ADDIS ABABA, Ethiopia (AP) — Government officials and residents said overnight ethnic-based attacks in the outskirts of Ethiopia’s capital, Addis Ababa, have killed several people and caused hundreds to flee their homes. “Several lives were…
ADDIS ABABA, Ethiopia (AP) — Government officials and residents said overnight ethnic-based attacks in the outskirts of Ethiopia’s capital, Addis Ababa, have killed several people and caused hundreds to flee their homes.
“Several lives were lost and properties damaged due to this attack,” head of the Oromia Police Commission, Alemayehu Ejigu, told the state broadcaster ETV on Sunday. He said 70 suspects have been arrested.
“The perpetrators are criminals organized in groups to kill people and cause damages to the properties of targeted citizens,” he said. “This is a shameful act.”
The killings were denounced by Ethiopia’s new, reformist leader.
“Prime Minister Abiy Ahmed strongly condemns the killings and acts of violence against innocent citizens … These cowardly attacks represent a grave concern to the unity and solidarity of our people & will be met with appropriate response,” said Fitsum Arega, the prime minister’s chief of staff, in a tweet.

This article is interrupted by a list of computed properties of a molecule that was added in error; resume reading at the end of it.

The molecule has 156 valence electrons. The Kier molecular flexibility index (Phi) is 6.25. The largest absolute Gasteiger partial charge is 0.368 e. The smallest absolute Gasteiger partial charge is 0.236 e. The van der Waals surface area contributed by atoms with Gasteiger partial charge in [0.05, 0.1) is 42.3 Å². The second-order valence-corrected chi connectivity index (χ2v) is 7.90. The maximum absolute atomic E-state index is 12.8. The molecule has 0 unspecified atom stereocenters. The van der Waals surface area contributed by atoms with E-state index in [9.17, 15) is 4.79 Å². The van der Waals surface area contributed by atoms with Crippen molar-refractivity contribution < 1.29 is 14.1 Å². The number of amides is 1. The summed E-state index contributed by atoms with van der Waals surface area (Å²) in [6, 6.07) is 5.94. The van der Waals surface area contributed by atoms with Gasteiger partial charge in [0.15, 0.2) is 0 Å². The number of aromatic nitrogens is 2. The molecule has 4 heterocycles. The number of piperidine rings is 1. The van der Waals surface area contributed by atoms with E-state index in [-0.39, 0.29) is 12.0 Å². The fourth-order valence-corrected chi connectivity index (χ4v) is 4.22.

Police said the attacks started late Saturday afternoon in the Burayu and Ashewa Meda areas just outside of the capital. They did not say what prompted the violence.
Scores of Addis Ababa residents demonstrated in front of the state broadcaster calling for the perpetrators, whom they suggested were youths from the surrounding Oromia region, to be brought to justice.
Some locations in the north and northwestern parts of Addis Ababa remained tense on Sunday. City officials visited the displaced on Sunday morning pledging support but Ethiopians are expressing anger on social media and urging Ethiopia’s new leader, Prime Minister Abiy Ahmed, to take serious measures to stop ethnic-based attacks.
Ethnic-based attacks over land and resources are not new in this East African nation of more than 80 ethnic groups. But the severity of such attacks has grown in recent months. The U.N. Children’s Fund UNICEF said in August that as many as 2.8 million Ethiopians were internally displaced, mainly due to ethnic-based attacks in various parts of the country.
Frustrated by the new wave of conflicts, Ethiopia’s leader has warned in recent weeks that those who are instigating the violence in different parts of the country should stop their actions or his government will be forced to take measures. “We are only humans, so we won’t sit and watch them from now on,” he said.
These crises are posing the biggest challenge to Abiy since he came to power in April, and people are urging him on social media to be tough and start taking serious measures against the violence.